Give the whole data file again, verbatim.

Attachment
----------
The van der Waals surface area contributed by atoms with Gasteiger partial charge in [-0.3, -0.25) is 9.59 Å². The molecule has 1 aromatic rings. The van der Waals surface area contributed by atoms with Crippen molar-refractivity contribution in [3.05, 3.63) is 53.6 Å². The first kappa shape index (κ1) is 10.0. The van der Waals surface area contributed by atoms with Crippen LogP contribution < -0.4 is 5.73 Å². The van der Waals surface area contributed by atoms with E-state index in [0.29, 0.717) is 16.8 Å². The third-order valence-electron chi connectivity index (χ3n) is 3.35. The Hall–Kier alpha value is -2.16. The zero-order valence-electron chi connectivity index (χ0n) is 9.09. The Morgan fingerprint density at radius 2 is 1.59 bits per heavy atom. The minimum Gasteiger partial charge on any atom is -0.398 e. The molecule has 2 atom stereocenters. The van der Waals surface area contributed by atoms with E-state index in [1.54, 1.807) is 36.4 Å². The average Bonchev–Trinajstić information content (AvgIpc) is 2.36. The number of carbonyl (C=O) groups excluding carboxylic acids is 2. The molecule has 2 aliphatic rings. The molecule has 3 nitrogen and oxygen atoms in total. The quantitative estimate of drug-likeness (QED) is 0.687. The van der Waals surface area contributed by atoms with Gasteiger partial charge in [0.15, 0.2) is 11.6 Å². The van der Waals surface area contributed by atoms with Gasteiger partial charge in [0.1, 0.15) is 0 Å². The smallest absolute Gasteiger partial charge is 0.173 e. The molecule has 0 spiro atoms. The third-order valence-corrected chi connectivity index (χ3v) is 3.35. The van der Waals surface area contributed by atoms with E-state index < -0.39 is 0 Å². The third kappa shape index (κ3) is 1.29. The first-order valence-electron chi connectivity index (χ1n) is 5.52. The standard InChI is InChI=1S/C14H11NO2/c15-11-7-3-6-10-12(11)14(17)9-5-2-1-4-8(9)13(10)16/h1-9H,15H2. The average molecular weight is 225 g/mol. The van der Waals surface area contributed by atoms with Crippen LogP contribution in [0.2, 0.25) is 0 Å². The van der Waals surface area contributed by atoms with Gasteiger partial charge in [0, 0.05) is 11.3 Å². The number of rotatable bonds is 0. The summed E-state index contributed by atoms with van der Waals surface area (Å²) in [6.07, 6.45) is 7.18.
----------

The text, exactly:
The van der Waals surface area contributed by atoms with Gasteiger partial charge in [-0.3, -0.25) is 9.59 Å². The molecule has 1 aromatic rings. The van der Waals surface area contributed by atoms with Crippen molar-refractivity contribution in [3.05, 3.63) is 53.6 Å². The first kappa shape index (κ1) is 10.0. The van der Waals surface area contributed by atoms with Crippen LogP contribution < -0.4 is 5.73 Å². The van der Waals surface area contributed by atoms with E-state index in [0.29, 0.717) is 16.8 Å². The third-order valence-electron chi connectivity index (χ3n) is 3.35. The Hall–Kier alpha value is -2.16. The zero-order valence-electron chi connectivity index (χ0n) is 9.09. The Morgan fingerprint density at radius 2 is 1.59 bits per heavy atom. The minimum Gasteiger partial charge on any atom is -0.398 e. The molecule has 2 atom stereocenters. The van der Waals surface area contributed by atoms with E-state index in [1.54, 1.807) is 36.4 Å². The average Bonchev–Trinajstić information content (AvgIpc) is 2.36. The number of carbonyl (C=O) groups excluding carboxylic acids is 2. The molecule has 2 aliphatic rings. The molecule has 3 nitrogen and oxygen atoms in total. The quantitative estimate of drug-likeness (QED) is 0.687. The van der Waals surface area contributed by atoms with Gasteiger partial charge in [0.15, 0.2) is 11.6 Å². The van der Waals surface area contributed by atoms with Gasteiger partial charge in [0.1, 0.15) is 0 Å². The smallest absolute Gasteiger partial charge is 0.173 e. The molecule has 0 spiro atoms. The third-order valence-corrected chi connectivity index (χ3v) is 3.35. The van der Waals surface area contributed by atoms with E-state index < -0.39 is 0 Å². The third kappa shape index (κ3) is 1.29. The first-order valence-electron chi connectivity index (χ1n) is 5.52. The standard InChI is InChI=1S/C14H11NO2/c15-11-7-3-6-10-12(11)14(17)9-5-2-1-4-8(9)13(10)16/h1-9H,15H2. The average molecular weight is 225 g/mol. The van der Waals surface area contributed by atoms with Crippen LogP contribution in [0.2, 0.25) is 0 Å². The van der Waals surface area contributed by atoms with Gasteiger partial charge in [0, 0.05) is 11.3 Å². The number of rotatable bonds is 0. The summed E-state index contributed by atoms with van der Waals surface area (Å²) in [6.07, 6.45) is 7.18.